Let's just blame it all on the turkey.
Thanksgiving falls on the fourth Thursday of every month, and since Black Friday falls on Nov. 29 this year, that makes for the shortest possible holiday season. That's a problem for stores that want to milk as much out of this time of year as possible. It could also be a problem for shoppers, since stores will probably be more crowded given the fewer shopping days until Christmas this year.
Retailers may have been initially reluctant to creep their operating hours deeper into Thanksgiving Day, but now that nearly everybody's doing it, they don't have much of a choice. Turkey Thursday is the new Black Friday. Let's look at a few of the notable chains hoping that you start checking gifts off your shopping list a day early.
It seems as if the holiday shopping season keeps starting two hours earlier every year at the world's largest retailer. Since cracking open its sliding doors at midnight on Friday in 2010, Wal-Mart stores since opened at 10 p.m. on Thanksgiving in 2011 and 8 p.m. last year. Now those doors will open at 6 p.m.
Wal-Mart has already gone public with some of the deals greeting early shoppers. The highlights include a 32-inch LED television for just $98, and it will offer a $100 Wal-Mart gift card to those buying the $299 iPad Mini. On the toy front, Wal-Mart will offer the Furby Boom for $29.
The consumer-electronics superstore chain is also matching Wal-Mart's 6 p.m. open for more than 1,000 of its locations. Given the stock's strong gains this year, it doesn't want to be left behind now.
Best Buy doesn't want to upset Black Friday purists, so it will have sales that kick in at midnight. There are also deals that start on Friday morning. However, Best Buy has some good stuff in limited quantities that it will offer up at 6 p.m. including an iPad 2 at $299 and a 65-inch Samsung high-def TV at $999. Offering the doorbusters in three waves between Thursday night and Friday morning should cover most of its prospective shoppers.
Macy's bounced back this week with a blowout quarter. It had posted a rare miss three months earlier, but it followed that up with a surprisingly potent 31% surge in earnings per share fueled by a 3.5% increase in same-store sales.
Macy's turned heads two weeks into October by announcing that it will open at 8 p.m. on Thanksgiving. It had waited until midnight to kick off its shopping season last year, simply offering online shoppers access to its weekend sale on Thursday. This time around it's going all out, and the 44-page ad circular that's been leaked to Black Friday websites details the Thursday night sale. If you still want to stay in with your family, Macy's is offering an online promo that includes 20% off and free shipping for orders of more than $99 during the weekend.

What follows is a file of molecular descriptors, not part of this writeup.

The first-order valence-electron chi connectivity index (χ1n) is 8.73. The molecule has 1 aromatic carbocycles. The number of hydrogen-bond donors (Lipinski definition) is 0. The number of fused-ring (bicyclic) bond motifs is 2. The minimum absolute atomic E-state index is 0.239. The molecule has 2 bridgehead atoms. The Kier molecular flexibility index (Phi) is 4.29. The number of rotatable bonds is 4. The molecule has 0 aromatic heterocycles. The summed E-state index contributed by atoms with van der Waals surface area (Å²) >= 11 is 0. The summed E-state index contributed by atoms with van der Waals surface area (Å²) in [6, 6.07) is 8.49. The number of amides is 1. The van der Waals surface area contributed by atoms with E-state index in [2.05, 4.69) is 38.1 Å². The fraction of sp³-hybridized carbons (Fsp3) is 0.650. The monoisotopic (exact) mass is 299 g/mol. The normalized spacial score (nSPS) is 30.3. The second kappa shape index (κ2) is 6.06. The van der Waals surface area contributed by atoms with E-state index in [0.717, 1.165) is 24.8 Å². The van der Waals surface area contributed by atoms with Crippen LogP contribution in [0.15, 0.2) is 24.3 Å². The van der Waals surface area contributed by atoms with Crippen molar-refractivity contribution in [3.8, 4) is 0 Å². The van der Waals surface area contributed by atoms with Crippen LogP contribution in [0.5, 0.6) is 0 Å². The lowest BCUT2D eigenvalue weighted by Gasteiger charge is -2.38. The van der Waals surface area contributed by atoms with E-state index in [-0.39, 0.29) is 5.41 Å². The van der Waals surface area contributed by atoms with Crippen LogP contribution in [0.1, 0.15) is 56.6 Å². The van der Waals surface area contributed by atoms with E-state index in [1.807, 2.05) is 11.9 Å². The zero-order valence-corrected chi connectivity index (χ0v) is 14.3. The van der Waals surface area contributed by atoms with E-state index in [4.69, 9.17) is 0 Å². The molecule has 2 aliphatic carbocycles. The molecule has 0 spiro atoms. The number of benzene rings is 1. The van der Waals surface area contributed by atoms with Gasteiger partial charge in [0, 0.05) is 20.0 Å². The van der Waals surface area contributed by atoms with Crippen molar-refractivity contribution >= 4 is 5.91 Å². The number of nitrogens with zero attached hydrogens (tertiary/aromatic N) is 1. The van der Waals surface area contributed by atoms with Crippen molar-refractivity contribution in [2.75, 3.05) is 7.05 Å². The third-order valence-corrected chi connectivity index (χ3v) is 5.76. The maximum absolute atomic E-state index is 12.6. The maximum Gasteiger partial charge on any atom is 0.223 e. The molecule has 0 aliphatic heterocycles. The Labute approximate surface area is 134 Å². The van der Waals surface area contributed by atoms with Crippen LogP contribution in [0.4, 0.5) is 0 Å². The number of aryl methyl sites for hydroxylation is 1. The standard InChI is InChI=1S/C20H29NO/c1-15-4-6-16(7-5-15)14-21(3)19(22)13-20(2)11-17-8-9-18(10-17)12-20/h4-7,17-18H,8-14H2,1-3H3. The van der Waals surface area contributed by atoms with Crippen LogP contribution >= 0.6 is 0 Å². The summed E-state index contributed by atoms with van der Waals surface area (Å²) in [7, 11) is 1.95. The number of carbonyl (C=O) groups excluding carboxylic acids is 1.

Macy's received some heat for being the first big name this season to announce a Thanksgiving night opening, but it was quickly followed by many of its peers.
Sears Holdings' Kmart has been opening on Thanksgiving for decades, and doing so clearly hasn't helped. The fading discount department store has struggled to grow its store-level sales, and the combination of Sears and Kmart hasn't delivered the promised synergies. You need money to remain relevant in retail, and Sears just hasn't made the right capital expenditures to make Kmart relevant or cut prices deep enough to woo the Wal-Mart shopper.
However, Kmart still made waves earlier this month when it announced that it will open at 6 a.m. on Thanksgiving this year, making Wal-Mart's move to 6 p.m. seem tame by comparison.
Doorbusters at Kmart will include a $40 Android tablet and a $5 toaster. If that sounds like the kind of low-lying discounting fruit that got Kmart into the funk that it's in today, it's also offering a 50-inch high-def TV at $400.
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The article Wal-Mart, Best Buy, Macy's, and Kmart Don't Want You to Shop on Black Friday originally appeared on Fool.com.Longtime Fool contributor Rick Munarriz and The Motley Fool have no position in any of the stocks mentioned. Try any of our Foolish newsletter services free for 30 days. We Fools don't all hold the same opinions, but we all believe that considering a diverse range of insights makes us better investors. The Motley Fool has a disclosure policy.
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